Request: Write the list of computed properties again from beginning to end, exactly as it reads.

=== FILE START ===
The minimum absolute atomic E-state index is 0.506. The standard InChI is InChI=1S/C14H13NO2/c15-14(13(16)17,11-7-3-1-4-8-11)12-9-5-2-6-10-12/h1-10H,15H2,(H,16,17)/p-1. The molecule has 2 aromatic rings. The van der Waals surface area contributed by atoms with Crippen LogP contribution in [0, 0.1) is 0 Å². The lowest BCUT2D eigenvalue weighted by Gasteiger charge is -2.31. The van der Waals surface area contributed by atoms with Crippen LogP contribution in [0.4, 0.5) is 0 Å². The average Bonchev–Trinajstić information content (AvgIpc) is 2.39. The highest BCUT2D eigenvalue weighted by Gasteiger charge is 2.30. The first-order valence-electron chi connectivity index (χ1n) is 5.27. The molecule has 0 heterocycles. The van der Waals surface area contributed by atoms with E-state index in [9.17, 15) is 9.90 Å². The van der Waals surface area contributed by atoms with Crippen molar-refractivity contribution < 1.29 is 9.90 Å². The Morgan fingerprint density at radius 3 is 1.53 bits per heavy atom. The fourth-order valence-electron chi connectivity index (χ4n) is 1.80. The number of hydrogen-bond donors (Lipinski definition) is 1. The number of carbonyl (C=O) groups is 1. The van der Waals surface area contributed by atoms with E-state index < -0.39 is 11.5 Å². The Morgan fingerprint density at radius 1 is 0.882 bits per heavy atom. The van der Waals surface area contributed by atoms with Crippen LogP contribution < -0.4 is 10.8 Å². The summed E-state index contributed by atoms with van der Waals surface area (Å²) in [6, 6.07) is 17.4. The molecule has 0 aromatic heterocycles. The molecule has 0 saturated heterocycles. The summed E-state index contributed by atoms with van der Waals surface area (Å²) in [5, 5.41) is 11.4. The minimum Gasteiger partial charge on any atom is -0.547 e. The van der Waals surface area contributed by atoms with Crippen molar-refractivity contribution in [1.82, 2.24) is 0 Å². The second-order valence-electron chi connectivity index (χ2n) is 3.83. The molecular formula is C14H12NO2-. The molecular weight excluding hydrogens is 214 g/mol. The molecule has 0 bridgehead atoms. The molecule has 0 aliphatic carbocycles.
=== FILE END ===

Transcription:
The minimum absolute atomic E-state index is 0.506. The standard InChI is InChI=1S/C14H13NO2/c15-14(13(16)17,11-7-3-1-4-8-11)12-9-5-2-6-10-12/h1-10H,15H2,(H,16,17)/p-1. The molecule has 2 aromatic rings. The van der Waals surface area contributed by atoms with Crippen LogP contribution in [0, 0.1) is 0 Å². The lowest BCUT2D eigenvalue weighted by Gasteiger charge is -2.31. The van der Waals surface area contributed by atoms with Crippen LogP contribution in [0.4, 0.5) is 0 Å². The average Bonchev–Trinajstić information content (AvgIpc) is 2.39. The highest BCUT2D eigenvalue weighted by Gasteiger charge is 2.30. The first-order valence-electron chi connectivity index (χ1n) is 5.27. The molecule has 0 heterocycles. The van der Waals surface area contributed by atoms with E-state index in [9.17, 15) is 9.90 Å². The van der Waals surface area contributed by atoms with Crippen molar-refractivity contribution < 1.29 is 9.90 Å². The Morgan fingerprint density at radius 3 is 1.53 bits per heavy atom. The fourth-order valence-electron chi connectivity index (χ4n) is 1.80. The number of hydrogen-bond donors (Lipinski definition) is 1. The number of carbonyl (C=O) groups is 1. The van der Waals surface area contributed by atoms with E-state index < -0.39 is 11.5 Å². The Morgan fingerprint density at radius 1 is 0.882 bits per heavy atom. The van der Waals surface area contributed by atoms with Crippen LogP contribution < -0.4 is 10.8 Å². The summed E-state index contributed by atoms with van der Waals surface area (Å²) in [6, 6.07) is 17.4. The molecule has 0 aromatic heterocycles. The molecule has 0 saturated heterocycles. The summed E-state index contributed by atoms with van der Waals surface area (Å²) in [5, 5.41) is 11.4. The minimum Gasteiger partial charge on any atom is -0.547 e. The van der Waals surface area contributed by atoms with Crippen molar-refractivity contribution in [1.82, 2.24) is 0 Å². The second-order valence-electron chi connectivity index (χ2n) is 3.83. The molecular formula is C14H12NO2-. The molecular weight excluding hydrogens is 214 g/mol. The molecule has 0 bridgehead atoms. The molecule has 0 aliphatic carbocycles.